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By any worldly measure, 1946 was an annus horribilis in Poland. With the exceptions of Cracow and Lodz, every Polish city lay in ruins. The homeless and displaced numbered in the millions. As a ruthless Stalinism tightened its grip on a country that had been doubly decimated during World War II, losing 20 percent of its pre-war population, heroes of the anti-Nazi resistance were executed on spurious charges by Poland’s new communist overlords. Yet in the oft-puzzling ways of providence, that Polish annus horribilis was also an annus mirabilis in which the seeds of a far brighter future were planted. 

On February 18, 1946, Adam Stefan Sapieha was created cardinal by Pope Pius XII. As archbishop of Cracow, Sapieha became a national symbol of resistance to Nazi barbarism. On his return to Poland’s spiritual and cultural capital from the consistory where he received the red hat, the Polish-Lithuanian aristocrat known as the “unbroken prince” was met at the train station by a vast crowd, which picked up his car and carried it in a triumphal procession to the archiepiscopal residence; Sapieha had conducted a clandestine seminary there while a Nazi reign of terror throttled his diocese.  

Five weeks later, on March 25, 1946, Stefan Wyszyński, a seminary professor who had been an underground resistance chaplain during the war, was named bishop of Lublin. Two years later, Wyszyński would become archbishop of Gniezno and Warsaw, primate of Poland, and the undisputed leader of a Church that became the safe deposit box of Poland’s national identity during four decades of communist efforts to create New Soviet Man. 

And on November 1, 1946, Cardinal Sapieha ordained Karol Wojtyła to the priesthood. In June 1979, as Pope John Paul II, Wojtyła would return to Poland and ignite a revolution of conscience that was instrumental in liberating east central Europe from communism, ending the Cold War, and giving Europe a new chance at peace, freedom, prosperity, and solidarity.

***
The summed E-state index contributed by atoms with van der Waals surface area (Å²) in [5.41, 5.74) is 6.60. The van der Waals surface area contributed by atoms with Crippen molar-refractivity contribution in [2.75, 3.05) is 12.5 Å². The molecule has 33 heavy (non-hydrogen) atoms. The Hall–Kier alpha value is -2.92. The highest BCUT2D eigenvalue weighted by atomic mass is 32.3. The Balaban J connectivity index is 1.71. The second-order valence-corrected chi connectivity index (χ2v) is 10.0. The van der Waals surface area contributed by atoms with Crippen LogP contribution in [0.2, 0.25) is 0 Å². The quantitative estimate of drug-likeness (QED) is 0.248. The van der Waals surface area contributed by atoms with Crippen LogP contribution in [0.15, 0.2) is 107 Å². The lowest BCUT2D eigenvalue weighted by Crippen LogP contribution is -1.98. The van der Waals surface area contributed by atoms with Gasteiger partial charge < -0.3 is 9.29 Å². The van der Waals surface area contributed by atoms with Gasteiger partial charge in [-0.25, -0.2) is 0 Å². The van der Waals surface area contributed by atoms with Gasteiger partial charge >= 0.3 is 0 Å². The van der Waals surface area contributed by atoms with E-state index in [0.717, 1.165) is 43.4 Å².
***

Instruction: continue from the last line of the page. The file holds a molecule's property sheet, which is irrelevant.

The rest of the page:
Cardinal Sapieha’s example in that clandestine wartime seminary was decisive in forming Karol Wojtyła’s concept of the priest as the defender of the dignity and rights of his people. During the months when the future pope was being sheltered from the Gestapo in the archbishop’s residence, Wojtyła and his classmates saw the elderly nobleman go into his chapel every night and place the problems of the day, dire in the extreme, before the Lord in prayer. Priestly courage in the face of tyranny is nurtured in prayer as the ordained priest lives out the imitation of Christ, who embraced a sacrificial destiny for the salvation of others. Karol Wojtyła learned that from Adam Stefan Sapieha, and then deployed that heroic ideal of priestly service to bend history’s course in a more humane direction.

Wojtyła’s relationship with the recently-beatified Wyszyński was a bit more complicated. In 1958, the older man had insisted that the younger accept his nomination as auxiliary bishop of Cracow, although Wojtyła, citing his youth, wasn’t eager for a miter. Several years later, Wyszyński, for his part, wasn’t enthusiastic about Wojtyła becoming archbishop of Cracow, thinking him an intellectual who might be manipulated by the communist regime. The primate eventually came around, the appointment was made, and Wyszyński quickly came to understand that Wojtyła was every bit as deft and formidable a foe of the communist regime as could be wished. Wojtyła’s constant public deference to Wyszyński foiled communist attempts to drive wedges into the Polish Catholic leadership. And in the primate, Wojtyła found an example of how to combine firm strategic resolve with tactical flexibility in dealing with a regime whose secret police deployed a special department dedicated to “disintegrating” the Catholic Church. 

John Paul II would put what he learned from Sapieha and Wyszyński to good use on the world stage as he became the most politically consequential pope since the High Middle Ages. And he did so, not by playing the political game by the world’s rules, but by being a witness to Christ and to the truths about our humanity that we learn from the incarnate Son of God who embodies them in a unique way. There are lessons here for priests and bishops today, especially those confronted with what John Paul called the “culture of death” in its many forms. 

Priests and bishops who challenge the twenty-first-century culture of death are sometimes deplored as “culture warriors.” I prefer to think of them as apostles, men who have been inspired by the luminous priesthood of Karol Wojtyła, who was himself inspired by the priestly witness of Adam Stefan Sapieha and Stefan Wyszyński.

George Weigel is Distinguished Senior Fellow of Washington, D.C.’s Ethics and Public Policy Center, where he holds the William E. Simon Chair in Catholic Studies.

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